Hopkins County Judge Robert Newsom at 8:45 p.m. May 19 reported two additional positive cases of COVID-19 confirmed for Hopkins County, for a total of three new positive COVID-19 cases reported today.
Newsom and Hopkins County Emergency Management Coordinator Andy Endsley said officials have received no background information on the three cases yet. They do know that all three are being treated in isolation.
These three new cases were not from among the 107 screenings conducted during the mobile test collection event last Friday at Hopkins County Regional Civic Center. Those test results are still pending, according to the emergency management officials.
The Local Health Authority has a nurse who will be working the cases, trying to obtain background information to “find out where this is coming from,” the judge reported.
“We’ll have answers, hopefully. We don’t get very much. We hope to have answers, to try to prevent any further cases than we have to have,” Newsom said.
The three cases today bring the total of COVID-19 cases for Hopkins County since the pandemic began to 11, with five individuals recovered and six cases currently active.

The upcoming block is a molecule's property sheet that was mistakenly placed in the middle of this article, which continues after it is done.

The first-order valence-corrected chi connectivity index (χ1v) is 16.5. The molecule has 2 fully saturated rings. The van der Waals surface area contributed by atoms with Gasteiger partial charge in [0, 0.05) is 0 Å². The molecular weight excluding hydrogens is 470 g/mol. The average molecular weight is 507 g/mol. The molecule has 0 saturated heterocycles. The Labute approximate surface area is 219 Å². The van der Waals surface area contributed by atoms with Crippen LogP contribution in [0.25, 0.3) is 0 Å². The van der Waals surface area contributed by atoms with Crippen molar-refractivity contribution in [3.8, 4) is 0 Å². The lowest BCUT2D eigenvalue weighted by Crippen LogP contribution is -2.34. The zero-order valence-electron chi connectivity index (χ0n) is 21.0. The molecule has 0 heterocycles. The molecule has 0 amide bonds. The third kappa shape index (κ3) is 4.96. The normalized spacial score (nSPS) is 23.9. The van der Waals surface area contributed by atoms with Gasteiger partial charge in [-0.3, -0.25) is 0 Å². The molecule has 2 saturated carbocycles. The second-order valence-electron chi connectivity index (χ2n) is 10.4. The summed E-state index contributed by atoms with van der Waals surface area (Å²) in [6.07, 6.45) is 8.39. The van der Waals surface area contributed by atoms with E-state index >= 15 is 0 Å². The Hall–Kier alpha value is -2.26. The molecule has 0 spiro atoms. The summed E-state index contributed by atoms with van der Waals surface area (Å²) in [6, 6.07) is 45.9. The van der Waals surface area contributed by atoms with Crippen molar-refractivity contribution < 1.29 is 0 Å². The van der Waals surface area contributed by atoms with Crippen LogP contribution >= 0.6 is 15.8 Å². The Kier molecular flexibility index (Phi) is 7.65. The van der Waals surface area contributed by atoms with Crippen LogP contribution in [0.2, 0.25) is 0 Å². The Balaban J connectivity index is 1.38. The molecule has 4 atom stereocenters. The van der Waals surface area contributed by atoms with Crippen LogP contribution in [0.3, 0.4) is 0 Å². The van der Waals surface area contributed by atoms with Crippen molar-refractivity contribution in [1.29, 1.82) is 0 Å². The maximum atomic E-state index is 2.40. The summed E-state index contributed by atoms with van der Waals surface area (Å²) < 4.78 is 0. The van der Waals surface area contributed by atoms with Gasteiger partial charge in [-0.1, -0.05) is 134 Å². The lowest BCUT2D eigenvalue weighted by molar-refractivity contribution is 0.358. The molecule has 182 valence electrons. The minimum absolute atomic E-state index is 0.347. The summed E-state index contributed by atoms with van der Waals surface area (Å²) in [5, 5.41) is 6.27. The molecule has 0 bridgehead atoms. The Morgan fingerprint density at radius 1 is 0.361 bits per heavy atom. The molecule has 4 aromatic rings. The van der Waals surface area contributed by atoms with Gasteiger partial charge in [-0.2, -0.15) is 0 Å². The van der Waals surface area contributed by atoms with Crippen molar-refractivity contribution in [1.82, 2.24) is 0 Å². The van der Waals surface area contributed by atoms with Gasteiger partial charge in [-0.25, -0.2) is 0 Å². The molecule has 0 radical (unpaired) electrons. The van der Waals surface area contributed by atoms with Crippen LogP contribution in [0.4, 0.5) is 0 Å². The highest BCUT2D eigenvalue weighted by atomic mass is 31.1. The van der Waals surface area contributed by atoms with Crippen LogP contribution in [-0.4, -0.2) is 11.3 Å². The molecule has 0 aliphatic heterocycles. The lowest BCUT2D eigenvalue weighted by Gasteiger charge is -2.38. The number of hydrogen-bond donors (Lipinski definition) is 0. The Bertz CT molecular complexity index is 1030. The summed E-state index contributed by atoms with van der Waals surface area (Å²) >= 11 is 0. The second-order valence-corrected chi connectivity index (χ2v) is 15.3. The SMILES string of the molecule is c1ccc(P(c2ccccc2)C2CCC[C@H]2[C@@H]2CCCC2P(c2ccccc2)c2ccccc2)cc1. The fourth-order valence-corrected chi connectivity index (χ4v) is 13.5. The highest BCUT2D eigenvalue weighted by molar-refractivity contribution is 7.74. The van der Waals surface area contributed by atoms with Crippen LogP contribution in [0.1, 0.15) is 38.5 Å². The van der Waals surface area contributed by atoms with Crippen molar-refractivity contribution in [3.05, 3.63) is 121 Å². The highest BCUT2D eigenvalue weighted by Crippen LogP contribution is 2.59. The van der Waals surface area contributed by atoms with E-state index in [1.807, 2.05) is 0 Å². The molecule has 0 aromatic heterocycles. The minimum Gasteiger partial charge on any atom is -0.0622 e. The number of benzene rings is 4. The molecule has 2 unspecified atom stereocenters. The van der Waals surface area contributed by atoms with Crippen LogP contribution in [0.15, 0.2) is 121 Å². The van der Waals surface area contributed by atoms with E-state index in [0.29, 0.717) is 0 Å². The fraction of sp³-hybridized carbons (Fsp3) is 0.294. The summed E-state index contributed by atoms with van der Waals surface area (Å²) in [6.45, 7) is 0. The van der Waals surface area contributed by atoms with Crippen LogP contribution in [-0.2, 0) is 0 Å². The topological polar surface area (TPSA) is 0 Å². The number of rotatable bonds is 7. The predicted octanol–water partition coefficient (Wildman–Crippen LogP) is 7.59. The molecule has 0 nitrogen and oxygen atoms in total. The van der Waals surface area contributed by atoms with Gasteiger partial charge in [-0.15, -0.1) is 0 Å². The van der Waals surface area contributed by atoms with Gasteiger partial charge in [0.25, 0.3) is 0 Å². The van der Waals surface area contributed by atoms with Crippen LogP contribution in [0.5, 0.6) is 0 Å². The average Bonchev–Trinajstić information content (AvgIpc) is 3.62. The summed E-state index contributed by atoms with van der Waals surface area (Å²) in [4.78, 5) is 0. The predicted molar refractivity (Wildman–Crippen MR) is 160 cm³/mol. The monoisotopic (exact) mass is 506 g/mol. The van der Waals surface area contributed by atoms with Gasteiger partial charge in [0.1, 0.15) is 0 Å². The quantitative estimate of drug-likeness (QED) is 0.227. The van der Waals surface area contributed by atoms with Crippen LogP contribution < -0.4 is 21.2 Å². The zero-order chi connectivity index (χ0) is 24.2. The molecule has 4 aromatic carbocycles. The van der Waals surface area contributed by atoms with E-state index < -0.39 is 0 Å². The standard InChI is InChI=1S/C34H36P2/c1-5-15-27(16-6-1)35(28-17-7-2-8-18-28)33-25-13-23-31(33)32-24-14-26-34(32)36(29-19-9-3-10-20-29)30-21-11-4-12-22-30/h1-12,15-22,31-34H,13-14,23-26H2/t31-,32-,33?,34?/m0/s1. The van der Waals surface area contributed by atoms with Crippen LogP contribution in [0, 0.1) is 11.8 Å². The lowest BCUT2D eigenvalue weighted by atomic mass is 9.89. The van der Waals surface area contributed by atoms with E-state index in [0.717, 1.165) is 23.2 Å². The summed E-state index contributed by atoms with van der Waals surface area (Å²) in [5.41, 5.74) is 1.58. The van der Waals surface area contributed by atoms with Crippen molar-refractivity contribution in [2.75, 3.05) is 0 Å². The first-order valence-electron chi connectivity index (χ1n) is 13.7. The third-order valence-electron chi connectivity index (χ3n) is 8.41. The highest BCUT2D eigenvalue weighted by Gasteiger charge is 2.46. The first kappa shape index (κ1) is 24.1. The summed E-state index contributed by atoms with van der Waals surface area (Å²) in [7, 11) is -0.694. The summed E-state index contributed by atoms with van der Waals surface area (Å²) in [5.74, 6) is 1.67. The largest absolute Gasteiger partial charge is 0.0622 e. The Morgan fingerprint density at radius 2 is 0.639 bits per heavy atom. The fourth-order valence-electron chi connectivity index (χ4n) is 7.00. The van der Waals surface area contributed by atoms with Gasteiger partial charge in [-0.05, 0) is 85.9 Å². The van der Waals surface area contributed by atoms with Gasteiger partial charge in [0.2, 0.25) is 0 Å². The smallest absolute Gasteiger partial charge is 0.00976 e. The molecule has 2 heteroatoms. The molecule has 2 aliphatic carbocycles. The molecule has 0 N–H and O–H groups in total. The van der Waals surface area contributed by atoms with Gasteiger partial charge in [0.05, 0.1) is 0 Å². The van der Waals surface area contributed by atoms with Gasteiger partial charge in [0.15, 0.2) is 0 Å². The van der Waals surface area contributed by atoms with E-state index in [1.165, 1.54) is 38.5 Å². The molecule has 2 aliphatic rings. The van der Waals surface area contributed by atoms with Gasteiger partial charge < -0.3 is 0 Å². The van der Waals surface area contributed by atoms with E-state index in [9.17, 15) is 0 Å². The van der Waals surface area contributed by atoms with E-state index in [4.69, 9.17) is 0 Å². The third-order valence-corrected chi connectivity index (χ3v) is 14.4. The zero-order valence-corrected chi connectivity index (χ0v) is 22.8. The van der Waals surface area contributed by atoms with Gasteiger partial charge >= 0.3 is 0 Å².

“The way that you figure it changed. We are below the limit still. I believe we are fine at 50 percent for restaurants and businesses,” Newsom said. “Nothing really changes as far at that.”
The Minimum Standard Health Protocols previously allowed Hopkins County to reopen at 50 percent capacity when many other counties were only allowed 25 percent capacity because it had five or fewer laboratory-confirmed cases on May 1. According to the protocol (listed on the Governor’s Open Texas Checklists page), counties that submit the required paperwork to Texas Department of State Health Services, will have to revert to 25 percent occupancy limits only if any of the following occurs:
- Five consecutive testing / tracking intervals with positivity rates greater than 12% in that interval.
- The county has more than 3 positive cases per 1,000 residents.
- Less than 15% of the surge capacity in hospitals for the catchment area is available.
Social distancing, hand-washing and other recommended preventive health practices are especially important to help keep the number of cases in Hopkins County low by reducing potential spread of coronavirus, Endsley emphasized earlier today, when the ninth case was announced.